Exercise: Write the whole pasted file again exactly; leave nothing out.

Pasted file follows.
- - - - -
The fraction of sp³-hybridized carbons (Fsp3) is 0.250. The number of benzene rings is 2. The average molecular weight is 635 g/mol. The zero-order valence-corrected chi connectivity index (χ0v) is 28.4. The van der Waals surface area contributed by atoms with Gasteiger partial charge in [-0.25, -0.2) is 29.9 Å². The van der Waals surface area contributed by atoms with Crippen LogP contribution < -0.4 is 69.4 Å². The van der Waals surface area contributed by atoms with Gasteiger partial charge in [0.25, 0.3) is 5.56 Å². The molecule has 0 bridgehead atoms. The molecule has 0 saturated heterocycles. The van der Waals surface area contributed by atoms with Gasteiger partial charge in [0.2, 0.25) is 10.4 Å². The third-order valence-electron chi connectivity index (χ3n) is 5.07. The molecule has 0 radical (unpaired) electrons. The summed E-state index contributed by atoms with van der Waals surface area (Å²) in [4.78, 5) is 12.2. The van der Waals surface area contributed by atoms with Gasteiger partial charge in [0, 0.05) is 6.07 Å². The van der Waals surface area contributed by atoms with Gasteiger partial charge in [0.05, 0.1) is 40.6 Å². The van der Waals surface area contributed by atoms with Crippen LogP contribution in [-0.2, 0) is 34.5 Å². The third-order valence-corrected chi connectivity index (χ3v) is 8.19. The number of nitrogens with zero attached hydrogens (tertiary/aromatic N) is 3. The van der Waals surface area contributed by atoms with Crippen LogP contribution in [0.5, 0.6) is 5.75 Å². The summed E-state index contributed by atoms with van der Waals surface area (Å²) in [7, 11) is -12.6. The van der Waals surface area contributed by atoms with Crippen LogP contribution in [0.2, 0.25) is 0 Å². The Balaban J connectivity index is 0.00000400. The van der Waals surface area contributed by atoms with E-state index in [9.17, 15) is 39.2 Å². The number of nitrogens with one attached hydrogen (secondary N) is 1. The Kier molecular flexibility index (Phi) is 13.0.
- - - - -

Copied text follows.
The fraction of sp³-hybridized carbons (Fsp3) is 0.250. The number of benzene rings is 2. The average molecular weight is 635 g/mol. The zero-order valence-corrected chi connectivity index (χ0v) is 28.4. The van der Waals surface area contributed by atoms with Gasteiger partial charge in [-0.25, -0.2) is 29.9 Å². The van der Waals surface area contributed by atoms with Crippen LogP contribution < -0.4 is 69.4 Å². The van der Waals surface area contributed by atoms with Gasteiger partial charge in [0.25, 0.3) is 5.56 Å². The molecule has 0 bridgehead atoms. The molecule has 0 saturated heterocycles. The van der Waals surface area contributed by atoms with Gasteiger partial charge in [0.2, 0.25) is 10.4 Å². The third-order valence-electron chi connectivity index (χ3n) is 5.07. The molecule has 0 radical (unpaired) electrons. The summed E-state index contributed by atoms with van der Waals surface area (Å²) in [4.78, 5) is 12.2. The van der Waals surface area contributed by atoms with Gasteiger partial charge in [0, 0.05) is 6.07 Å². The van der Waals surface area contributed by atoms with Gasteiger partial charge in [0.05, 0.1) is 40.6 Å². The van der Waals surface area contributed by atoms with Crippen LogP contribution in [-0.2, 0) is 34.5 Å². The third-order valence-corrected chi connectivity index (χ3v) is 8.19. The number of nitrogens with zero attached hydrogens (tertiary/aromatic N) is 3. The van der Waals surface area contributed by atoms with Crippen LogP contribution in [0.5, 0.6) is 5.75 Å². The summed E-state index contributed by atoms with van der Waals surface area (Å²) in [7, 11) is -12.6. The van der Waals surface area contributed by atoms with Crippen LogP contribution in [0.2, 0.25) is 0 Å². The Balaban J connectivity index is 0.00000400. The van der Waals surface area contributed by atoms with E-state index in [9.17, 15) is 39.2 Å². The number of nitrogens with one attached hydrogen (secondary N) is 1. The Kier molecular flexibility index (Phi) is 13.0.